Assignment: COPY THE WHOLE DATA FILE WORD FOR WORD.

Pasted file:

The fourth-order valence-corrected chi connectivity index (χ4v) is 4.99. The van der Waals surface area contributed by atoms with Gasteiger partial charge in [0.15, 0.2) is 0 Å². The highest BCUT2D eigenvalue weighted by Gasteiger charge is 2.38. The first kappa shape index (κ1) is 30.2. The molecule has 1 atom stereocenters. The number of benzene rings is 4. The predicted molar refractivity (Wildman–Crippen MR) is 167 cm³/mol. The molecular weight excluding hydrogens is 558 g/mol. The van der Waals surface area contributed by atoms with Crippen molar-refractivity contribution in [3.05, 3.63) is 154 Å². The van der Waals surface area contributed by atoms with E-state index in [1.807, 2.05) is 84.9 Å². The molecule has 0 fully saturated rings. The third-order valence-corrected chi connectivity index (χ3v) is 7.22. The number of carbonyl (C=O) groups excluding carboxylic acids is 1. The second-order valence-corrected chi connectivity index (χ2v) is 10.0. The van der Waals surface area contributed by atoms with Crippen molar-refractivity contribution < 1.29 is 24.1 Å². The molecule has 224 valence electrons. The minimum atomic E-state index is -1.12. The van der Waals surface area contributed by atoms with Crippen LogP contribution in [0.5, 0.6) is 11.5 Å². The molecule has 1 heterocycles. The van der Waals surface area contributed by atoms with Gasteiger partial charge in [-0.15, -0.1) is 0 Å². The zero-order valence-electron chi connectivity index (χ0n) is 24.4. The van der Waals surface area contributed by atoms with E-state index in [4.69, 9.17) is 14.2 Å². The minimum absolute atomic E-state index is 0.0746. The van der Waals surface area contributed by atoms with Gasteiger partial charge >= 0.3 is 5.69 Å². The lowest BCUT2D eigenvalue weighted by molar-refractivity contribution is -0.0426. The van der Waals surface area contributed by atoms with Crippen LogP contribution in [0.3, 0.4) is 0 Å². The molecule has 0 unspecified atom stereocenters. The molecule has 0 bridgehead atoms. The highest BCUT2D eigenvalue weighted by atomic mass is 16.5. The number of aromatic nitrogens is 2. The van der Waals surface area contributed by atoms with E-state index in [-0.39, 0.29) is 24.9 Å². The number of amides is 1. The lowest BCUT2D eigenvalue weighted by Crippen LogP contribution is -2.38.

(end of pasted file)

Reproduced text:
The fourth-order valence-corrected chi connectivity index (χ4v) is 4.99. The van der Waals surface area contributed by atoms with Gasteiger partial charge in [0.15, 0.2) is 0 Å². The highest BCUT2D eigenvalue weighted by Gasteiger charge is 2.38. The first kappa shape index (κ1) is 30.2. The molecule has 1 atom stereocenters. The number of benzene rings is 4. The predicted molar refractivity (Wildman–Crippen MR) is 167 cm³/mol. The molecular weight excluding hydrogens is 558 g/mol. The van der Waals surface area contributed by atoms with Crippen molar-refractivity contribution in [3.05, 3.63) is 154 Å². The van der Waals surface area contributed by atoms with E-state index in [1.807, 2.05) is 84.9 Å². The molecule has 0 fully saturated rings. The third-order valence-corrected chi connectivity index (χ3v) is 7.22. The number of carbonyl (C=O) groups excluding carboxylic acids is 1. The second-order valence-corrected chi connectivity index (χ2v) is 10.0. The van der Waals surface area contributed by atoms with Crippen molar-refractivity contribution < 1.29 is 24.1 Å². The molecule has 224 valence electrons. The minimum atomic E-state index is -1.12. The van der Waals surface area contributed by atoms with Crippen LogP contribution in [0.5, 0.6) is 11.5 Å². The molecule has 1 heterocycles. The van der Waals surface area contributed by atoms with Gasteiger partial charge in [-0.15, -0.1) is 0 Å². The zero-order valence-electron chi connectivity index (χ0n) is 24.4. The van der Waals surface area contributed by atoms with E-state index in [4.69, 9.17) is 14.2 Å². The minimum absolute atomic E-state index is 0.0746. The van der Waals surface area contributed by atoms with Gasteiger partial charge >= 0.3 is 5.69 Å². The lowest BCUT2D eigenvalue weighted by molar-refractivity contribution is -0.0426. The van der Waals surface area contributed by atoms with Crippen LogP contribution in [0.3, 0.4) is 0 Å². The molecule has 0 unspecified atom stereocenters. The molecule has 0 bridgehead atoms. The highest BCUT2D eigenvalue weighted by atomic mass is 16.5. The number of aromatic nitrogens is 2. The van der Waals surface area contributed by atoms with E-state index in [-0.39, 0.29) is 24.9 Å². The number of amides is 1. The lowest BCUT2D eigenvalue weighted by Crippen LogP contribution is -2.38.